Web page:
As a bisexual individual, I'm supposed to be part of this LFBTQJXBEKUV+ "community", but I personally believe that the entire gender talk is ridiculous.
I will never understand "genderfluid" individuals who fluctuate between genders depending on how they are feeling. Nor will I ever understand those who utilize "they/them/their" pronouns when referring to themselves. These kind of people are struggling to love themselves and the bodies they were born with, and as a result all these bullshit of "I feel like a man today, but maybe in 10 minutes from now I'll be a woman. Tomorrow I am multiple genders at once, and next month I'll identify as a hydra from ancient mythology because I CAN and I FEEL THAY WAY, so you should address and acknowledge me as a monster from ancient mythology if I feel like one".
No, there is three options: Man/Woman/Other (please specify).
Okay YOU I feel like I relate to, although I do think I can maybe help a bit with the particular confusion you're having around what "non-binary" identities are about. I've observed that those tend to be temporary identities that some people embrace as functionally a kind of stepping stone until they are ready to fully dissociate from their bodies and identify themselves completely with the opposite sex. Think of the stages this way:
Male --> Non-Binary --> Trans Woman
Female --> Non-Binary --> Trans Man
People don't usually stick with quirky "non-binary" identities for very long, in my observation.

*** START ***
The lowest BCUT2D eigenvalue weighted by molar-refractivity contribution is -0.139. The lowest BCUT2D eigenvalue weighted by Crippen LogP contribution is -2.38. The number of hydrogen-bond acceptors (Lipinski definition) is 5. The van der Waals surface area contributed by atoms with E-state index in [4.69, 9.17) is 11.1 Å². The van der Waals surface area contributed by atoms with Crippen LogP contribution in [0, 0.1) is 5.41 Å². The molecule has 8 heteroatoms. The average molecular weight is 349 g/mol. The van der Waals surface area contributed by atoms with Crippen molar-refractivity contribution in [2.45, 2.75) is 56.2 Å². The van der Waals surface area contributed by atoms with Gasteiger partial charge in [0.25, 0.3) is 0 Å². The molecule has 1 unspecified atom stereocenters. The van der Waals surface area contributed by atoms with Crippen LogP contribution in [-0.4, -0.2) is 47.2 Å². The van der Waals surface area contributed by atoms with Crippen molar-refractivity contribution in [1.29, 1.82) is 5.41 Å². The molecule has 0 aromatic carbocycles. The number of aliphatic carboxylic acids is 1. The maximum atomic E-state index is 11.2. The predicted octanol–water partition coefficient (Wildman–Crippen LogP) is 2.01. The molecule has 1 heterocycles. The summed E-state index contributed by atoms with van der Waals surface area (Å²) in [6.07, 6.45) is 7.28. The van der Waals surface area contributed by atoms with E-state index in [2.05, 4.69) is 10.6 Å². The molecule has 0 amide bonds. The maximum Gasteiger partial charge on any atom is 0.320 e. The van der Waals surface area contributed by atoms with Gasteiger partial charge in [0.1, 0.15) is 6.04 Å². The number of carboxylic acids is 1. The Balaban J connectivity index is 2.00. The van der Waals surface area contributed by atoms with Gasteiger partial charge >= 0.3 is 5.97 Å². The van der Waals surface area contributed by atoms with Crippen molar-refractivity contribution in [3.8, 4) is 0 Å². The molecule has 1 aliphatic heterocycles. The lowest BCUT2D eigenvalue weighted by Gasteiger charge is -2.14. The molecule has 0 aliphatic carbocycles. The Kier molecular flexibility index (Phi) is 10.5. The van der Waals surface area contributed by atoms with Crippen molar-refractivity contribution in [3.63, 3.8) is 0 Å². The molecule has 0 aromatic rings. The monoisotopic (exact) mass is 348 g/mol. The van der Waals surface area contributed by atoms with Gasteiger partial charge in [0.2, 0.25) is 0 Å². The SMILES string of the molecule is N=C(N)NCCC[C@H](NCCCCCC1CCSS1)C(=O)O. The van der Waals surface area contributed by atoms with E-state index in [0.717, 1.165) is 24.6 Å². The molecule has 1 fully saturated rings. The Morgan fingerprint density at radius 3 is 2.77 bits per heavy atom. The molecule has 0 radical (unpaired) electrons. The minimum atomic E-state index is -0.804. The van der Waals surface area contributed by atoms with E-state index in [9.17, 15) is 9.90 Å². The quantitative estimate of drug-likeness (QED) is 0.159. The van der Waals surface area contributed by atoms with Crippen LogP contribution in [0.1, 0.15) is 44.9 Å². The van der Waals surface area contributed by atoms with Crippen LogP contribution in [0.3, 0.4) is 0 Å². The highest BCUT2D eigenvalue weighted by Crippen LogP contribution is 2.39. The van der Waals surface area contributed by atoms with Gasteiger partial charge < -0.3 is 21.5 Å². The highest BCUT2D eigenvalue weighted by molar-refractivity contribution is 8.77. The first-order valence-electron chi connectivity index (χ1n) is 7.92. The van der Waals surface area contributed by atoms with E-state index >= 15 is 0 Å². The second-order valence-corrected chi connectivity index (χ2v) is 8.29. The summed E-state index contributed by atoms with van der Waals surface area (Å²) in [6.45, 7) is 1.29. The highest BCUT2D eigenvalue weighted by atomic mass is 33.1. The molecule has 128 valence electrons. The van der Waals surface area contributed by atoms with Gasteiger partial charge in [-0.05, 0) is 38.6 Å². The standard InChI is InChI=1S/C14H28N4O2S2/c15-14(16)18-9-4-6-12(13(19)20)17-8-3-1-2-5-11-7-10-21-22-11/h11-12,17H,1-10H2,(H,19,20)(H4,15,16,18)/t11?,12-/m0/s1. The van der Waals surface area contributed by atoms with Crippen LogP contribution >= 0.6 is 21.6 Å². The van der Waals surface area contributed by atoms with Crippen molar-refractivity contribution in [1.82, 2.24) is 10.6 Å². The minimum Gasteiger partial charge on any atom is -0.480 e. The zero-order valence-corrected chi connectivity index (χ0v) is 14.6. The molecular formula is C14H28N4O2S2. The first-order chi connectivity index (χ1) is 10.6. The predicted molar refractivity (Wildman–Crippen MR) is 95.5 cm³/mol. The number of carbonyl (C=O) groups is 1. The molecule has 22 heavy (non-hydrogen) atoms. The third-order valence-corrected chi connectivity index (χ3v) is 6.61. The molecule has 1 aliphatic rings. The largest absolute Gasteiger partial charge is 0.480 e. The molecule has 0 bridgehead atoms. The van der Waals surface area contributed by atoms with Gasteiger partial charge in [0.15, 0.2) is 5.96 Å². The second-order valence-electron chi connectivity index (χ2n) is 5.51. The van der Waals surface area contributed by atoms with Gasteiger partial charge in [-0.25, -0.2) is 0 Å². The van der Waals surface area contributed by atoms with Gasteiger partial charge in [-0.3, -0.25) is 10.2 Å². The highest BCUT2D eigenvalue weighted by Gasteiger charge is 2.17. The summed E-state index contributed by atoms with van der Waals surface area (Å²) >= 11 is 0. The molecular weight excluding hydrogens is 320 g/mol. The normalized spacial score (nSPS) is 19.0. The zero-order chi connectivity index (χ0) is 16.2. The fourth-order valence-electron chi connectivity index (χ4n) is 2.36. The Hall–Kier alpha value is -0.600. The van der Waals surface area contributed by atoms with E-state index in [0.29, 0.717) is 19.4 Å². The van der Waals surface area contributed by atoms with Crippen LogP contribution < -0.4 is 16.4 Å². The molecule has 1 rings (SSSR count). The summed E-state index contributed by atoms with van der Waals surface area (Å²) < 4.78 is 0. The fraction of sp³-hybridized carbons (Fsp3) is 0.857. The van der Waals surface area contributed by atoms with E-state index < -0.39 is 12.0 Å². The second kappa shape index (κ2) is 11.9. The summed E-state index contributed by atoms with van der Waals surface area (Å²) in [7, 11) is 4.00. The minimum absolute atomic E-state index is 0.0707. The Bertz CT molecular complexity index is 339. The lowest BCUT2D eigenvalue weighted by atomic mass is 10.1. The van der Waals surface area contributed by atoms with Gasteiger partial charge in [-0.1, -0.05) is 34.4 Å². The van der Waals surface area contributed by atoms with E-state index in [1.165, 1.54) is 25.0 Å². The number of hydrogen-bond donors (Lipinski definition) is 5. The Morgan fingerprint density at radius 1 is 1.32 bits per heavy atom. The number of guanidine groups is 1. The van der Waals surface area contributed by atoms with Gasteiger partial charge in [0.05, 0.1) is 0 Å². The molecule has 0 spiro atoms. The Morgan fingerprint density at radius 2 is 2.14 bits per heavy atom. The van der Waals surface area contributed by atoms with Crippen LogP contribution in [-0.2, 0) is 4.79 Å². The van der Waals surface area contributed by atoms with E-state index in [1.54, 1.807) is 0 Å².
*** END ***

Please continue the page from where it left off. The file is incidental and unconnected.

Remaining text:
But I relate to feeling a bit distant from the LGBTQIARESTOFTHEALPHABET2++ community that I'm supposed to belong to as a lesbian, which I prefer to shorthand as "the queer community" for aesthetic reasons because it's an accepted term by that community which captures I think the real essence of it also, as well as the reason why I struggle to find a place therein: membership in the scene today is much more defined by whether subscribes ideologically to queer theory than it is by sexual orientation or any other factor. Those who may not agree with all the aspects of queer theory can be excommunicated.
I find it's sometimes neat to talk to older gay, bi, and lesbian people who precede the popularization of queer theory in the 1990s, as they'll sometimes relay views of how sexual orientation works that bear little resemblance to the typical contentions that you hear in the scene now. One such older belief is that everyone is bisexual in reality and that embracing either strict heterosexuality, lesbianism, or strict male homosexuality is a response to pressure or to lived experiences. When I look at studies like this one wherein 60% of women who call themselves "heterosexual" also say that they're attracted to other women, I get the feeling that maybe this older view is more accurate...at least closer to the truth...than the view that says only the 7% who actually say that they're bi or lesbian in fact are. Similarly, people over 60 who identify as trans often have a different view of how that works too.Last edited by Jaicee - on 04 June 2019